A Wilmette Institute Student Explains How She Combines Teaching Ballet and Character Development
Laura Reinschmidt, a learner in the Wilmette Institute course The Bahá’í Faith and the Arts, in a unit called “The Bahá’í Writings Open Up New Ways of Doing Old Things,” shared the following story with her fellow students and now with us. Laura owns a school of classical ballet called Ballet North in Kansas City, Missouri.
One of the things I have noticed is that the writings of the Bahá’í Faith open up new vistas as we pursue our careers—new ways of doing things, new ways that diverge from the paths of our venerated teachers and instructors.
Let me give an example:
When I first opened my school of classical ballet, it was my goal to do the best, be the best that I could, in teaching my students. When I arrived in Kansas City, Missouri, in 1976, there was no KC Ballet School. In fact, after dancing in Boston Ballet’s school and both performing and teaching for NC State Ballet, I was surprised that I could not get a job in the Kansas City area because I was told that no one would take just ballet.
All dance classes were combo classes. I was extremely puzzled by this, because on the East Coast, a serious study of ballet required daily classes, usually an hour and a half in length, to become proficient. In contrast, in Kansas City students took a once-a-week class of a combination of dance (cannot call it ballet), jazz, tap, and acrobatics. Hence I ended up opening my own school because no one would hire “just” a ballet teacher. I started with thirty-three students. One year later I had over one hundred.
After a number of years I had a moral dilemma (whether this dilemma would have occurred had I not been a Bahá’í, I do not know). The dilemma was this: My object in the training I was giving dancers was to help them become professional dancers. However, many of them did not have the talent. Others did not have the desire to be professionals. I knew that the ballet training gave them good posture, poise and grace, self-discipline and perseverance. The training was good for them as young people, whether they pursued a professional career or not—it enhanced their character.
But in realizing that 90 percent of my students were not going to pursue a professional career, I decided to augment their dance training with character training. This was touched on in the readings [in the Bahá’í Faith and the Arts course] one week. And it exactly represents the situation I was in. What if the students got all the self-discipline, perseverance, and so on out of the training, but, since many of them did not go to church, they had no moral compass with which to direct themselves? But how could I provide the moral compass without infringing on parents’ belief systems? In 2000 I found the answer to a prayer.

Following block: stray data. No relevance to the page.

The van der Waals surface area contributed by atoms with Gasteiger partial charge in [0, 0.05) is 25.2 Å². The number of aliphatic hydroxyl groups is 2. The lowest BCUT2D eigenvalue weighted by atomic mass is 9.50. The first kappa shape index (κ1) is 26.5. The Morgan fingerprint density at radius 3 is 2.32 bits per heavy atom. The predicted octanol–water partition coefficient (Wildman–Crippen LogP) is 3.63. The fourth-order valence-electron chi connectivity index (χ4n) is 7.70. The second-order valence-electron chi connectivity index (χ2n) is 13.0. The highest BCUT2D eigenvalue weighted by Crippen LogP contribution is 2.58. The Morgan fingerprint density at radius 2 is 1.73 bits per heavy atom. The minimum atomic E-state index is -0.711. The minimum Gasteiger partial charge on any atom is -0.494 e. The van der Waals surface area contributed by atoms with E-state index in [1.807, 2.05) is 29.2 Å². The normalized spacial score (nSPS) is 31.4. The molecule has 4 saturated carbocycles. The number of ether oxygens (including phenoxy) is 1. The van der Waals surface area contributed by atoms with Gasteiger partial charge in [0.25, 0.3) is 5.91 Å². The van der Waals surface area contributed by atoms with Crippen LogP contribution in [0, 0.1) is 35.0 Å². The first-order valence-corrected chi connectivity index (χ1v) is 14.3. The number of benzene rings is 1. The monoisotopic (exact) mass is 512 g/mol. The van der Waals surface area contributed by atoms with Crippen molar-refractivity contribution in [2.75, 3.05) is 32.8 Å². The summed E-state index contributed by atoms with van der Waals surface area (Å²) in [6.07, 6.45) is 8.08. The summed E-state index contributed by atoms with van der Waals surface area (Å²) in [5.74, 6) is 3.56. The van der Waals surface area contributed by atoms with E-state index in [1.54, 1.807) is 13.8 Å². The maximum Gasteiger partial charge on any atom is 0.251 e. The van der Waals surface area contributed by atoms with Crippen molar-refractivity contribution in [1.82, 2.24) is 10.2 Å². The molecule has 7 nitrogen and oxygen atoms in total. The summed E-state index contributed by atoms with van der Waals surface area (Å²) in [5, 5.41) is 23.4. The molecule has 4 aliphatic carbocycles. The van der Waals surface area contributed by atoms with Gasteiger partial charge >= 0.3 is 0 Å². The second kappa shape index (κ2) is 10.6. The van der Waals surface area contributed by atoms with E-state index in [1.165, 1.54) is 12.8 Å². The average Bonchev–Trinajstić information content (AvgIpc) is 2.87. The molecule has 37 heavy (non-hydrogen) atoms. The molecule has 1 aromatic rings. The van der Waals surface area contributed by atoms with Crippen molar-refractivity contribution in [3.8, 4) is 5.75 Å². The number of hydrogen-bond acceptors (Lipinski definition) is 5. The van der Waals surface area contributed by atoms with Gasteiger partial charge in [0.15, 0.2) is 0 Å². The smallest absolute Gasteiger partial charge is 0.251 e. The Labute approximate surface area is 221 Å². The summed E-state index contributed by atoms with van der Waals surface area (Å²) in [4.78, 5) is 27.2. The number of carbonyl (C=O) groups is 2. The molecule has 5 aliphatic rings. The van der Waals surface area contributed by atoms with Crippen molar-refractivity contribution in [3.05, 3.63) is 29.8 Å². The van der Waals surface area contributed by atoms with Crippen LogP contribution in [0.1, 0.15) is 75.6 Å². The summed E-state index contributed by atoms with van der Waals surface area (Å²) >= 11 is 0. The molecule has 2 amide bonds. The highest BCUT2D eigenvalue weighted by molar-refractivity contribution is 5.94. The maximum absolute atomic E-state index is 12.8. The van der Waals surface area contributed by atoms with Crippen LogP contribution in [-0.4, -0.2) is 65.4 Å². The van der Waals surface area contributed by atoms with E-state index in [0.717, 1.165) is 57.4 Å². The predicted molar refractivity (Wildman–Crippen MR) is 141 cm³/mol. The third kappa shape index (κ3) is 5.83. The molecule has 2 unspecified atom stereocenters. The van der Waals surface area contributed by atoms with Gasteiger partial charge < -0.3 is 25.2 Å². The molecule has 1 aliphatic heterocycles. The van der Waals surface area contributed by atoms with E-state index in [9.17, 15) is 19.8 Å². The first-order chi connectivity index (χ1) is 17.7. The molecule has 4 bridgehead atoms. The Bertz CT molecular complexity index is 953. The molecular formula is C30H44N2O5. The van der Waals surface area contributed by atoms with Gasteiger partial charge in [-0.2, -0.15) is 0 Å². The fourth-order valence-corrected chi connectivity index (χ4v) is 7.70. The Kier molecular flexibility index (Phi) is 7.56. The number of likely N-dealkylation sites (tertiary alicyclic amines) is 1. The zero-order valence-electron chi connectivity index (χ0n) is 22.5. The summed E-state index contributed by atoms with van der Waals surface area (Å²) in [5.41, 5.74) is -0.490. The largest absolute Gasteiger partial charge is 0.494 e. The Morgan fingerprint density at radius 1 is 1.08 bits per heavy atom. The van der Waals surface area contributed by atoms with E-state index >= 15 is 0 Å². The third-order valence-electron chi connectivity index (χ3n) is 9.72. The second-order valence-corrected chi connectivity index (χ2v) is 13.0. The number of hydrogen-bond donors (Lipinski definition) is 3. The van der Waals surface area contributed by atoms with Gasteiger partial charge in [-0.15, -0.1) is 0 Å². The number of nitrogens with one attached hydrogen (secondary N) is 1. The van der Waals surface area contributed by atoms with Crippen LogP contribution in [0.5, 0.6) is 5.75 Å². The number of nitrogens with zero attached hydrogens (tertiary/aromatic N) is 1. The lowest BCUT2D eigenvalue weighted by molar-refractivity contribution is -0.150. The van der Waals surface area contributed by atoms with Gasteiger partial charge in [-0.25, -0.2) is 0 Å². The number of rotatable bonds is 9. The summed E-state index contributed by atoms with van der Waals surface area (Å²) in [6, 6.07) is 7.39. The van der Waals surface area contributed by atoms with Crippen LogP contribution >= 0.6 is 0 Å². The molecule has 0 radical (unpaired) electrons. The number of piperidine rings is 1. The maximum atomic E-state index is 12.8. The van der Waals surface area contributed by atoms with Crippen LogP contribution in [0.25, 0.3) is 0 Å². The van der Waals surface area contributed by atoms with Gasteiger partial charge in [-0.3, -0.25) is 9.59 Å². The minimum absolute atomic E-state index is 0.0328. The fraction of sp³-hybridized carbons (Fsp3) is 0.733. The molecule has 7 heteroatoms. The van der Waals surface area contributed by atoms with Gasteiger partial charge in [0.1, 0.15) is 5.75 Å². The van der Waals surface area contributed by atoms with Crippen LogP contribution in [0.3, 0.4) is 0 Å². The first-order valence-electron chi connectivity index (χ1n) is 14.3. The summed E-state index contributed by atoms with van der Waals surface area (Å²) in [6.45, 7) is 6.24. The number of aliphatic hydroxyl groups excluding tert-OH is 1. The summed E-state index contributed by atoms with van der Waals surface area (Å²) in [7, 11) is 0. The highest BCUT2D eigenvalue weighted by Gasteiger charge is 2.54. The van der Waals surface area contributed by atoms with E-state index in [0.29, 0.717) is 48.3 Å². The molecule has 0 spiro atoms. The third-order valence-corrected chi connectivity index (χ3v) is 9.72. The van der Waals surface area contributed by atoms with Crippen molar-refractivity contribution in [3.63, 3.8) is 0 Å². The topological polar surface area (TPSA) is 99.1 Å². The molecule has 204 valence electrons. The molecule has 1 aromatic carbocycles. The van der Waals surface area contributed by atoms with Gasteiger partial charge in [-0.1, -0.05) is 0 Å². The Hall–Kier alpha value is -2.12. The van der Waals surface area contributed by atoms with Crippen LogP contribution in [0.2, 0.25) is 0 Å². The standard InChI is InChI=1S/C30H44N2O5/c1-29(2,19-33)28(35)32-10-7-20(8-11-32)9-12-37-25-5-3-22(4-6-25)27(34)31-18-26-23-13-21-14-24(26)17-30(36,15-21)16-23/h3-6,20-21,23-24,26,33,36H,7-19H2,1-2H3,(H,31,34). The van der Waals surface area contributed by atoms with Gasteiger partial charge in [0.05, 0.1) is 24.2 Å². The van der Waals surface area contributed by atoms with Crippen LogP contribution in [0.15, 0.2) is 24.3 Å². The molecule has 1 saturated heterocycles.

I discovered the Virtues Project, and my husband and I became facilitators. We taught our teachers and told them that every class would start with a virtue. We use the virtue cards available through the Project. As the students get older, of course, we expand their understanding of these virtues.
At first some of the teachers were very uncomfortable, until they realized we were not preaching religion to our students. What started as a matter of conscience quickly became a selling point for our school. I could not believe that our good intentions were being rewarded financially, even though we were going down a road very different from that of our beloved teachers. No other school in my profession is doing this, which is a shame, because we have the training of these young, impressionable minds and hearts in their formative years.
After being in this profession and seeing the results before and after introducing the virtues and character training to our students, I have seen them develop into young adults of which their parents and I can both be proud.
Anyone who is a teacher of the arts, who is also a Bahá’í, has the ability to impact positively the lives of their students (and their fellow instructors). Because it takes at least ten years to become proficient in any of the classical arts, if that study is combined with the character training that ‘Abdu’l-Bahá told us about more than one hundred years ago, we will see a revolution in the impact that artists with a vision have. We will have a cadre of artists who know that there are and should be limitations to what they allow themselves to perform, present onstage, in film. In short, we will have artists who know what is acceptable to God and man and what is not. And if such artists are no longer pushing the envelope of decency and modesty, they will find other, more suitable envelopes to push!